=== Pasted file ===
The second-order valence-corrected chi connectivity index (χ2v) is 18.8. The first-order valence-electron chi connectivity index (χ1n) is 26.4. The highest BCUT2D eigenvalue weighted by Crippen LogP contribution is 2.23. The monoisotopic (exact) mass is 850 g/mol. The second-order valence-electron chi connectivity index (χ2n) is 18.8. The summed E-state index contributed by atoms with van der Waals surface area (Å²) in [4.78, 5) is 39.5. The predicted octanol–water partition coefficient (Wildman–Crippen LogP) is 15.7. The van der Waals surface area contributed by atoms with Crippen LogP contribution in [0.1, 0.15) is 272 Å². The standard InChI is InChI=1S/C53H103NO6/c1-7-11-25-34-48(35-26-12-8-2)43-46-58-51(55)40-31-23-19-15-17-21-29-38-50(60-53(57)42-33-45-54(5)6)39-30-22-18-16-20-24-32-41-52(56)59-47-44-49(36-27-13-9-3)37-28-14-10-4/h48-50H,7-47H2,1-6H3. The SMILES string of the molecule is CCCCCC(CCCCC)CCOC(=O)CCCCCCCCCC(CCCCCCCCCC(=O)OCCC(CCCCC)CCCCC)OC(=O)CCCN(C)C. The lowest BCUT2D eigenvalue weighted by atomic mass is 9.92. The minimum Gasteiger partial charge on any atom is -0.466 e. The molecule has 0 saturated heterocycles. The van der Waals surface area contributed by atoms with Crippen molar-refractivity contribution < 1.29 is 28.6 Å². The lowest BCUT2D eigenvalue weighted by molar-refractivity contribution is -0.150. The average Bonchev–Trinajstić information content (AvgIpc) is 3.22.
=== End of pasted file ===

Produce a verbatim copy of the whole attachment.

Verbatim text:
The second-order valence-corrected chi connectivity index (χ2v) is 18.8. The first-order valence-electron chi connectivity index (χ1n) is 26.4. The highest BCUT2D eigenvalue weighted by Crippen LogP contribution is 2.23. The monoisotopic (exact) mass is 850 g/mol. The second-order valence-electron chi connectivity index (χ2n) is 18.8. The summed E-state index contributed by atoms with van der Waals surface area (Å²) in [4.78, 5) is 39.5. The predicted octanol–water partition coefficient (Wildman–Crippen LogP) is 15.7. The van der Waals surface area contributed by atoms with Crippen LogP contribution in [0.1, 0.15) is 272 Å². The standard InChI is InChI=1S/C53H103NO6/c1-7-11-25-34-48(35-26-12-8-2)43-46-58-51(55)40-31-23-19-15-17-21-29-38-50(60-53(57)42-33-45-54(5)6)39-30-22-18-16-20-24-32-41-52(56)59-47-44-49(36-27-13-9-3)37-28-14-10-4/h48-50H,7-47H2,1-6H3. The SMILES string of the molecule is CCCCCC(CCCCC)CCOC(=O)CCCCCCCCCC(CCCCCCCCCC(=O)OCCC(CCCCC)CCCCC)OC(=O)CCCN(C)C. The lowest BCUT2D eigenvalue weighted by atomic mass is 9.92. The minimum Gasteiger partial charge on any atom is -0.466 e. The molecule has 0 saturated heterocycles. The van der Waals surface area contributed by atoms with Crippen molar-refractivity contribution < 1.29 is 28.6 Å². The lowest BCUT2D eigenvalue weighted by molar-refractivity contribution is -0.150. The average Bonchev–Trinajstić information content (AvgIpc) is 3.22.